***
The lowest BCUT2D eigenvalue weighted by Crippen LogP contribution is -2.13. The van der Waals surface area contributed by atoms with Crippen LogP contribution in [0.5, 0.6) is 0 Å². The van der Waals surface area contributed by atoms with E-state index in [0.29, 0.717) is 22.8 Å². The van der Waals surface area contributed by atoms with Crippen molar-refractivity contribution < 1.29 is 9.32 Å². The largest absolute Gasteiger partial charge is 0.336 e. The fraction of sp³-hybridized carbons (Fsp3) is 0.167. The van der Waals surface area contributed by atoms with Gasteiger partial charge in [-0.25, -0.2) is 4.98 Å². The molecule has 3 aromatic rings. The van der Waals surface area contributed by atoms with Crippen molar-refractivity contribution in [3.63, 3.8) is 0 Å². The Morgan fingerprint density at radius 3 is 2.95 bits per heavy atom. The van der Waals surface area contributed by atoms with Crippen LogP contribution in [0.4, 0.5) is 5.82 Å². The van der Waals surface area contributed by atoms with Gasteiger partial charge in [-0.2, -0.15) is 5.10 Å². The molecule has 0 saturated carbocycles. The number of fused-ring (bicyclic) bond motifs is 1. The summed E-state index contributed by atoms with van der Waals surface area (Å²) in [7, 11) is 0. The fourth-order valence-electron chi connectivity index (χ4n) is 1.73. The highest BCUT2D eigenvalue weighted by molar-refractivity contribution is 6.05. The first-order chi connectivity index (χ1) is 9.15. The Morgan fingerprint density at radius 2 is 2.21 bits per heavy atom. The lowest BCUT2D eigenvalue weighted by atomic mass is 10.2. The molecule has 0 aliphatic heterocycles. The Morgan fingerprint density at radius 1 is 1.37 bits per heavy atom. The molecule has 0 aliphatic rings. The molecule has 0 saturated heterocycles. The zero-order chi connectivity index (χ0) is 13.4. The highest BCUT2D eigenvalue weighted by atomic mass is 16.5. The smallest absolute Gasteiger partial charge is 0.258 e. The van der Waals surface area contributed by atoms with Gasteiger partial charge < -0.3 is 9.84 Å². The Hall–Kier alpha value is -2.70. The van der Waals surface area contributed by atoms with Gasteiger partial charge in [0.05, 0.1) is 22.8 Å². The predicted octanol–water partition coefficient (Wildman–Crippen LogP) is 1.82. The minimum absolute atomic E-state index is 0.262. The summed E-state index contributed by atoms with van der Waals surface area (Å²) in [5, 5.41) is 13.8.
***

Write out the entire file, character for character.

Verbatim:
The lowest BCUT2D eigenvalue weighted by Crippen LogP contribution is -2.13. The van der Waals surface area contributed by atoms with Crippen LogP contribution in [0.5, 0.6) is 0 Å². The van der Waals surface area contributed by atoms with E-state index in [0.29, 0.717) is 22.8 Å². The van der Waals surface area contributed by atoms with Crippen molar-refractivity contribution < 1.29 is 9.32 Å². The largest absolute Gasteiger partial charge is 0.336 e. The fraction of sp³-hybridized carbons (Fsp3) is 0.167. The van der Waals surface area contributed by atoms with Gasteiger partial charge in [-0.25, -0.2) is 4.98 Å². The molecule has 3 aromatic rings. The van der Waals surface area contributed by atoms with Crippen molar-refractivity contribution in [3.63, 3.8) is 0 Å². The Morgan fingerprint density at radius 3 is 2.95 bits per heavy atom. The van der Waals surface area contributed by atoms with Crippen LogP contribution in [0.4, 0.5) is 5.82 Å². The van der Waals surface area contributed by atoms with Gasteiger partial charge in [-0.2, -0.15) is 5.10 Å². The molecule has 0 saturated carbocycles. The number of fused-ring (bicyclic) bond motifs is 1. The summed E-state index contributed by atoms with van der Waals surface area (Å²) in [7, 11) is 0. The fourth-order valence-electron chi connectivity index (χ4n) is 1.73. The highest BCUT2D eigenvalue weighted by molar-refractivity contribution is 6.05. The first-order chi connectivity index (χ1) is 9.15. The Morgan fingerprint density at radius 2 is 2.21 bits per heavy atom. The lowest BCUT2D eigenvalue weighted by atomic mass is 10.2. The molecule has 0 aliphatic heterocycles. The Morgan fingerprint density at radius 1 is 1.37 bits per heavy atom. The molecule has 0 aliphatic rings. The molecule has 0 saturated heterocycles. The zero-order chi connectivity index (χ0) is 13.4. The highest BCUT2D eigenvalue weighted by atomic mass is 16.5. The smallest absolute Gasteiger partial charge is 0.258 e. The van der Waals surface area contributed by atoms with Gasteiger partial charge < -0.3 is 9.84 Å². The Hall–Kier alpha value is -2.70. The van der Waals surface area contributed by atoms with Gasteiger partial charge in [0.05, 0.1) is 22.8 Å². The predicted octanol–water partition coefficient (Wildman–Crippen LogP) is 1.82. The minimum absolute atomic E-state index is 0.262. The summed E-state index contributed by atoms with van der Waals surface area (Å²) in [5, 5.41) is 13.8.